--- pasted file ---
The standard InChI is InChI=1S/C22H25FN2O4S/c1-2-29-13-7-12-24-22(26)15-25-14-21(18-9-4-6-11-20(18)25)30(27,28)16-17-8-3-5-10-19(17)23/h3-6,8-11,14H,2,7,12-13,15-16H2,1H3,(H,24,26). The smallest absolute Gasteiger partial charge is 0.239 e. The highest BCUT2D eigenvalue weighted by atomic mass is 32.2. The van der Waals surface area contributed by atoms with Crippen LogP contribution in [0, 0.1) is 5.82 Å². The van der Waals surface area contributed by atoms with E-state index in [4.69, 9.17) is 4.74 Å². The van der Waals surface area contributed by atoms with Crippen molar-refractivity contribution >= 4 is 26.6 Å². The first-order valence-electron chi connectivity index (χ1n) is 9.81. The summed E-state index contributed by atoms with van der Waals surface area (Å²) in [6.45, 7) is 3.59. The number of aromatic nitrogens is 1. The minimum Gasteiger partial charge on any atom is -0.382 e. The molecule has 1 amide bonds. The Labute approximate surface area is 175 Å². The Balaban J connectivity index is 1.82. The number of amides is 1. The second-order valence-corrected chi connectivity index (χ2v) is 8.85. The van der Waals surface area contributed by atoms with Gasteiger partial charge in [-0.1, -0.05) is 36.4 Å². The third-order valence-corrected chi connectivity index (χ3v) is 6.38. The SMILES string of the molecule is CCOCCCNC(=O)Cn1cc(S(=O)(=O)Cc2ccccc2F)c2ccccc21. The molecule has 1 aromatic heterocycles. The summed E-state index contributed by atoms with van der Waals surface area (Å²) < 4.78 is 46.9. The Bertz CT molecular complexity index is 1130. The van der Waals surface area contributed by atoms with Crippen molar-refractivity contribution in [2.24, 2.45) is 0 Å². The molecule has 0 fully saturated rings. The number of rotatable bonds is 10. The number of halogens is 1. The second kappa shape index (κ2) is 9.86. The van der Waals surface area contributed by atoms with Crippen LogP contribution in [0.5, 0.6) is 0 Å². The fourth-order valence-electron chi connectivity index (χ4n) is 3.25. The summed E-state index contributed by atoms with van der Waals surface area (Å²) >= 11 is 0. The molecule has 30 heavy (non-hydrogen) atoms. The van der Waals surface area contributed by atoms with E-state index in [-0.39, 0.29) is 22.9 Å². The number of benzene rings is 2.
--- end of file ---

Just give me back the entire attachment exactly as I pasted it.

The standard InChI is InChI=1S/C22H25FN2O4S/c1-2-29-13-7-12-24-22(26)15-25-14-21(18-9-4-6-11-20(18)25)30(27,28)16-17-8-3-5-10-19(17)23/h3-6,8-11,14H,2,7,12-13,15-16H2,1H3,(H,24,26). The smallest absolute Gasteiger partial charge is 0.239 e. The highest BCUT2D eigenvalue weighted by atomic mass is 32.2. The van der Waals surface area contributed by atoms with Crippen LogP contribution in [0, 0.1) is 5.82 Å². The van der Waals surface area contributed by atoms with E-state index in [4.69, 9.17) is 4.74 Å². The van der Waals surface area contributed by atoms with Crippen molar-refractivity contribution >= 4 is 26.6 Å². The first-order valence-electron chi connectivity index (χ1n) is 9.81. The summed E-state index contributed by atoms with van der Waals surface area (Å²) in [6.45, 7) is 3.59. The number of aromatic nitrogens is 1. The minimum Gasteiger partial charge on any atom is -0.382 e. The molecule has 1 amide bonds. The Labute approximate surface area is 175 Å². The Balaban J connectivity index is 1.82. The number of amides is 1. The second-order valence-corrected chi connectivity index (χ2v) is 8.85. The van der Waals surface area contributed by atoms with Gasteiger partial charge in [-0.1, -0.05) is 36.4 Å². The third-order valence-corrected chi connectivity index (χ3v) is 6.38. The SMILES string of the molecule is CCOCCCNC(=O)Cn1cc(S(=O)(=O)Cc2ccccc2F)c2ccccc21. The molecule has 1 aromatic heterocycles. The summed E-state index contributed by atoms with van der Waals surface area (Å²) < 4.78 is 46.9. The Bertz CT molecular complexity index is 1130. The van der Waals surface area contributed by atoms with Crippen molar-refractivity contribution in [2.24, 2.45) is 0 Å². The molecule has 0 fully saturated rings. The number of rotatable bonds is 10. The number of halogens is 1. The second kappa shape index (κ2) is 9.86. The van der Waals surface area contributed by atoms with Crippen LogP contribution in [0.5, 0.6) is 0 Å². The fourth-order valence-electron chi connectivity index (χ4n) is 3.25. The summed E-state index contributed by atoms with van der Waals surface area (Å²) >= 11 is 0. The molecule has 30 heavy (non-hydrogen) atoms. The van der Waals surface area contributed by atoms with E-state index in [-0.39, 0.29) is 22.9 Å². The number of benzene rings is 2.